From 1992 to 1995, I worked in the music store on the upper level of the Savannah Mall. Disc Jockey was the other music store, on the lower level and the opposite end. Our respective locations affected our clientele; we were next to the upscale department store, and they were next to the parking lot.
Of course there was a rivalry.
Despite what you might think, it was friendly. We all ate in the same food court, and used the same deposit chute. If a customer stumped our staff, we’d begrudgingly call downstairs and ask their staff. Sometimes one store knew something the other didn’t. Upcoming trends in music, promotions, closings, and firings within the busy mall.
In the next ten years, the entire experience of seeing a concert will have changed. Forever.
These things and infants are everywhere, and you complain about guns?
Hunter S. Thompson claimed that no Doors recording existed that captured the grandeur of Jim Morrison and company on stage. I believe this, although I never bore witness to the spectacle myself. Regardless, the only real evidence will always be the albums the Doors released. Thompson’s historic experience either died with him, or ended up on the wall behind his office chair. This is, needless to say, unfortunate. Continue reading →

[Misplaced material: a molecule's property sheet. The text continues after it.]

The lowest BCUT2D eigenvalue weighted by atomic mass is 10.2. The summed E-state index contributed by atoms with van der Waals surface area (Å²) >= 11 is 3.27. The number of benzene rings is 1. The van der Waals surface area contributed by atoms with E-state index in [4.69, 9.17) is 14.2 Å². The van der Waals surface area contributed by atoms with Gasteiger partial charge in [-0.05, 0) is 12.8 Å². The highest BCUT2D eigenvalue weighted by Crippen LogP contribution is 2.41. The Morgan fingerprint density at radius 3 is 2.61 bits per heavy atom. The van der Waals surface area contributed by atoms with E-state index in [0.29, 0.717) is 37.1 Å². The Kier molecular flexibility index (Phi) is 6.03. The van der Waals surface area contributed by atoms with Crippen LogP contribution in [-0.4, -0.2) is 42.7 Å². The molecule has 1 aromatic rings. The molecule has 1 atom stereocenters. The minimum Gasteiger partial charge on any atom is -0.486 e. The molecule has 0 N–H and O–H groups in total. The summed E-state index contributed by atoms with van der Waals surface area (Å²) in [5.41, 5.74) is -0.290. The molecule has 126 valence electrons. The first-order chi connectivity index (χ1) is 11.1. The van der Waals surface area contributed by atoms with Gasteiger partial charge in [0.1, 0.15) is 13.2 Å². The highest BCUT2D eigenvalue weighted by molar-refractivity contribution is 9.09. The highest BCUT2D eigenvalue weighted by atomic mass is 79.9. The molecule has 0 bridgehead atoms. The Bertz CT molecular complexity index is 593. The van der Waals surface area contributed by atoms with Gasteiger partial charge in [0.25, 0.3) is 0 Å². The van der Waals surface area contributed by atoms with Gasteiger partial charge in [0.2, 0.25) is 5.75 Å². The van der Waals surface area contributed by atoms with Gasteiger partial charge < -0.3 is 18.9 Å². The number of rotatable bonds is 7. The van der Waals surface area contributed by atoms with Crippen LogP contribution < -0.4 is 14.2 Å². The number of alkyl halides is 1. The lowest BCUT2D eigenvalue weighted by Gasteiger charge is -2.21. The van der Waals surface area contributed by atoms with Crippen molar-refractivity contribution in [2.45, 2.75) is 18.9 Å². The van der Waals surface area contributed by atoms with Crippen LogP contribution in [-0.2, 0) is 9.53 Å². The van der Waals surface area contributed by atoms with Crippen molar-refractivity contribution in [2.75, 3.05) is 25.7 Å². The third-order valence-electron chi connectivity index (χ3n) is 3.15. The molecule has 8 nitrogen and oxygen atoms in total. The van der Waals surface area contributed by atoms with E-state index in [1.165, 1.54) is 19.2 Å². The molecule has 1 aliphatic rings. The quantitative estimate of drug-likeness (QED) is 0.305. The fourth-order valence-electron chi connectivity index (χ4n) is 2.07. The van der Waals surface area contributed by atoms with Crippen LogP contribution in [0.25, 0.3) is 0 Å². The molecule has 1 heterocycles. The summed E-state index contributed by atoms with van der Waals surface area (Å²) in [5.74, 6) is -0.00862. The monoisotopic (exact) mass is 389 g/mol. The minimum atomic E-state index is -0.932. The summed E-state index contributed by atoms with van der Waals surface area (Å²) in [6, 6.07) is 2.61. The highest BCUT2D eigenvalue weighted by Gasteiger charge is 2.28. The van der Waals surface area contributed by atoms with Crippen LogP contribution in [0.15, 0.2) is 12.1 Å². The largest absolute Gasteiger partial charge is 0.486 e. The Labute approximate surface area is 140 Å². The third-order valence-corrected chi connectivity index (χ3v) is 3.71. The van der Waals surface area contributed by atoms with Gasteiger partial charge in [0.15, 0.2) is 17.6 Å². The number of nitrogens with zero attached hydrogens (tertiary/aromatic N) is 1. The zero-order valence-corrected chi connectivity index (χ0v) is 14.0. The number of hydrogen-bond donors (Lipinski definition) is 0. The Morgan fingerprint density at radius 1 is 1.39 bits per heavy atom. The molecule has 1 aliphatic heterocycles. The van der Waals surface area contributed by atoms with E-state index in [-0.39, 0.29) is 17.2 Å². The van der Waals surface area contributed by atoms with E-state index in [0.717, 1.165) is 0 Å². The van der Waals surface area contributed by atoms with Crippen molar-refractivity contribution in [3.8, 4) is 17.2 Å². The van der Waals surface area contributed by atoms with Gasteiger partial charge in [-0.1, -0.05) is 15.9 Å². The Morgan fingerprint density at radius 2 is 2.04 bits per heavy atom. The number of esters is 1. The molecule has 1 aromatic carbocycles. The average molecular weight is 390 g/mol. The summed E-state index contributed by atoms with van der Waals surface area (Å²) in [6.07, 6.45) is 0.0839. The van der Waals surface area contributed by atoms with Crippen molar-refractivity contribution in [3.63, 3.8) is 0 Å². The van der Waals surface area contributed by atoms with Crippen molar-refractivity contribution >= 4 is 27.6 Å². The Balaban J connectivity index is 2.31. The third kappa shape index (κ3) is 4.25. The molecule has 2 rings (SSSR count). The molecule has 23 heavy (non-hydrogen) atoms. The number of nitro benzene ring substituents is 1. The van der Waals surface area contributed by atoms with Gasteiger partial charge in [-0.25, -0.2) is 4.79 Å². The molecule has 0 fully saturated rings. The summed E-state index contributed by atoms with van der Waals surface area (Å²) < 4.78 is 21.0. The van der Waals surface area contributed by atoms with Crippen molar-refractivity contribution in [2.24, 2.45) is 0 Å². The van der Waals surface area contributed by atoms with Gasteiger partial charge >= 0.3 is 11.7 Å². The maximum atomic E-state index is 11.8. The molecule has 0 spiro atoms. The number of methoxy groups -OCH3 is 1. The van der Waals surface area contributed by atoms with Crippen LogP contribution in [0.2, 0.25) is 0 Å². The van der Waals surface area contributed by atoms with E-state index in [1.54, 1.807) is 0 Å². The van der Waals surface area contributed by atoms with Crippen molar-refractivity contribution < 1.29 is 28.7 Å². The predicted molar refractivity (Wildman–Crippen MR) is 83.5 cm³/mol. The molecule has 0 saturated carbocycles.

In the Before Times, when music on the radio was not analogous to commercial interruption, a band of musicians had a three-minute window to set the world on fire. Many groups took this responsibility with great gravitas, crafting an introduction to their big number that would grab listeners by the scruff of the neck and pull them uncomfortably close for the duration. These were songs that made turning the dial impossible.
And to state the utterly obvious, they don’t make ’em like this no more.